As a new Star Trek movie hits theaters this week, one can't help but ask a simple question: Why?
The last ST movie, 2002's Nemesis, bombed at the box office. On TV, The Next Generation, Deep Space Nine, and Voyager all had successful runs (seven seasons each), but Enterprise limped along in the ratings until it was finally cancelled in 2005 after four seasons.
But the creaky franchise apparently isn't dead yet. So what keeps it going? Geek-love, for one thing. Then there's the love of money, the root of all kinds of reboots. But why, ultimately is Paramount pouring money into an—ahem—enterprise that has been losing steam (in ST lingo, "venting plasma") for so long? And why not push farther into the future? Why return to the original characters—those who inaugurated that storied and fabled "five-year mission"? Been there, done that, got the T-shirt at the Trekkie convention. Why not a whole new crew?
I think one reason is the power the original characters still possess. Trek was never so much about adventuring in outer space as it was exploring the space between our ears—and the space between each other. It was about ideas. It was also about relationships.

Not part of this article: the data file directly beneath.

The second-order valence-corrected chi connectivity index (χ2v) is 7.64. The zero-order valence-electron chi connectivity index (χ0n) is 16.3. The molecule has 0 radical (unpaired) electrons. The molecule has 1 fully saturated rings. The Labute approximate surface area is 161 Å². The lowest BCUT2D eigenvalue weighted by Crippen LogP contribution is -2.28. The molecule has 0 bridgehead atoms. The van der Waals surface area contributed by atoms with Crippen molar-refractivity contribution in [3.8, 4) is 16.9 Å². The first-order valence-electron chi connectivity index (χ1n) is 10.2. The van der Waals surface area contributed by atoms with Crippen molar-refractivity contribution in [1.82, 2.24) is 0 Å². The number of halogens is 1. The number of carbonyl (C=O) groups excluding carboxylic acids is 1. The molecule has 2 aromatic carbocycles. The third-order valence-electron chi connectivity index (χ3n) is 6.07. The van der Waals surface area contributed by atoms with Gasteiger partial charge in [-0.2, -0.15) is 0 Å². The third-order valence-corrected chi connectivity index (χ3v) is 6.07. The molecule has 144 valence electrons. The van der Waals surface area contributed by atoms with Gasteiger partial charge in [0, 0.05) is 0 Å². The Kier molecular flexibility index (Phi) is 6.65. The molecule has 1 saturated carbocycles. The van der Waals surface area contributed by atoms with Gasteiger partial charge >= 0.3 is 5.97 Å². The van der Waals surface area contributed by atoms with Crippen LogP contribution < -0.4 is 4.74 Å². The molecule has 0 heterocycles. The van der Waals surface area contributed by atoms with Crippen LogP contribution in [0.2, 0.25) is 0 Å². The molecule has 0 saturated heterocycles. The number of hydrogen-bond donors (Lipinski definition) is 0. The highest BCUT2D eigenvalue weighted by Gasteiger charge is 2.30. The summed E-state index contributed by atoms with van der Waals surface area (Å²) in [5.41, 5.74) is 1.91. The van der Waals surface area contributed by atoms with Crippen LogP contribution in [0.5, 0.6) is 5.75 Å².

Roger Ebert realized that. To those who slammed the wooden Star Wars characters, he replied, "Hey, I've seen space operas that put their emphasis on human personalities and relationships. They're called 'Star Trek' movies."
The original crew, spearheaded by the triumvirate of Kirk, Spock, and McCoy, was anything but wooden. Theirs might not have been the most subtle performances, but they made viewers care. Theirs was a strange and wonderful relationship. On his own, each character was strong but, as a team, they were, ...
To continue reading, subscribe now. Subscribers have full digital access.
This slideshow is only available for subscribers. Please log in or subscribe to view the slideshow.
Sign up today for our newsletter: Christianity Today Weekly Newsletter. CTWeekly delivers the best content from ChristianityToday.com to your inbox each week.
To unlock this article for your friends, use any of the social share buttons on our site, or simply copy the link below.
To share this article with your friends, use any of the social share buttons on our site, or simply copy the link below.
To continue reading, subscribe now for full print and digital access.